Martian Plague Book Review
Humans have been kicked off Earth by an invading alien race. The survivors of the invasion live in bubble cities in the Mars colonies. Our lead character, Ozzy Mack, a “criminal archeologist,” is paid well to locate and recover artifacts from an ancient Martian civilization. Think of him kind of like a store brand Indiana Jones with less respect for the law. Maybe he’s more like the bad guy from Raiders of the Lost Ark. You know who I’m talking about. The one that’s not quite as smart or strong as Indiana that works with the Nazis. Evil creepazoid. That one.
Anyway, Ozzy is the best in the business. When the government discovers that the ancient Martians had a cure for a plague raging through the remaining human population, they conscripted Ozzy to recover this cure. Against his better judgment, and working alongside a government agent, he races against the clock to follow the ancient instructions to the magical cure. Complicating matters, they have to face down aliens intent on killing them, crime bosses intent on killing them, and even the hard reality of the Martian environment, which seems intent on killing them.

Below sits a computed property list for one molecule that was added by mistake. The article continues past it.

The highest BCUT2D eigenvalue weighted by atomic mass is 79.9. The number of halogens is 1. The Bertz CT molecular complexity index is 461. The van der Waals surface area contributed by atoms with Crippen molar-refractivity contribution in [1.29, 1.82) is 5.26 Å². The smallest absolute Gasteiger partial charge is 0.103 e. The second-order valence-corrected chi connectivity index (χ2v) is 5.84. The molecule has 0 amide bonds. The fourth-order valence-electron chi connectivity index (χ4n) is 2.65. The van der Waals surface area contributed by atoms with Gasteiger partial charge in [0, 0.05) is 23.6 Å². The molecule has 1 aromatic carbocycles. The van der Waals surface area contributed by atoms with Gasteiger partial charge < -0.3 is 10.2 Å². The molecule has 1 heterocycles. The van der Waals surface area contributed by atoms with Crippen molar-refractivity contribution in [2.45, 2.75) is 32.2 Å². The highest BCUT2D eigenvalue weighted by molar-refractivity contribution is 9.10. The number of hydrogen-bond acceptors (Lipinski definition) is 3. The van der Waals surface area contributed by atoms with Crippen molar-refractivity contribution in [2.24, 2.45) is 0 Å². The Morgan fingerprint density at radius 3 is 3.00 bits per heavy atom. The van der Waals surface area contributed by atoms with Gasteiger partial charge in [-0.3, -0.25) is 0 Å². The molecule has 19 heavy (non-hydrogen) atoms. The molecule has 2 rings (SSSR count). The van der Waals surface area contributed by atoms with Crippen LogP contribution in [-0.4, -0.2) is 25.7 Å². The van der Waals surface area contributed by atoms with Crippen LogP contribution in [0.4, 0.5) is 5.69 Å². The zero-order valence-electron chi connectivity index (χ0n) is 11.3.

Ellis’s vision of the future is reminiscent of pulp science fiction of yesteryear. A mix of realistic technology, flights of fancy, and just the unexplained, Martian Plague forces you to suspend disbelief. This isn’t necessarily bad as it frees Ellis to focus on the story and not the technology. How humans survive the harsh realities of life on Mars, from the dome cities to the transportation between them, is believable if not realistic. The same can be said for alien biology.
The story itself is good but not great. Ellis plays well with both the alien invasion and Mars colonies tropes. However, he comes up short with his characters. They are all pretty flat except for Ozzy and Josi, his government-appointed partner. Josi evolves in very predictable ways. And Ozzy? What are his motivations? Someone blackmailing him? Keeping his daughter safe? Pure, unadulterated greed? While they are all essential to his character, Ellis doesn’t do a perfect balancing act. Ozzy never does anything so out of character that it takes you out of the story, but at the same time, he doesn’t do anything genuinely extraordinary either.
It’s a fun science fiction adventure. If you’re looking for an easy read that’s pretty much nonstop action, you will enjoy this book.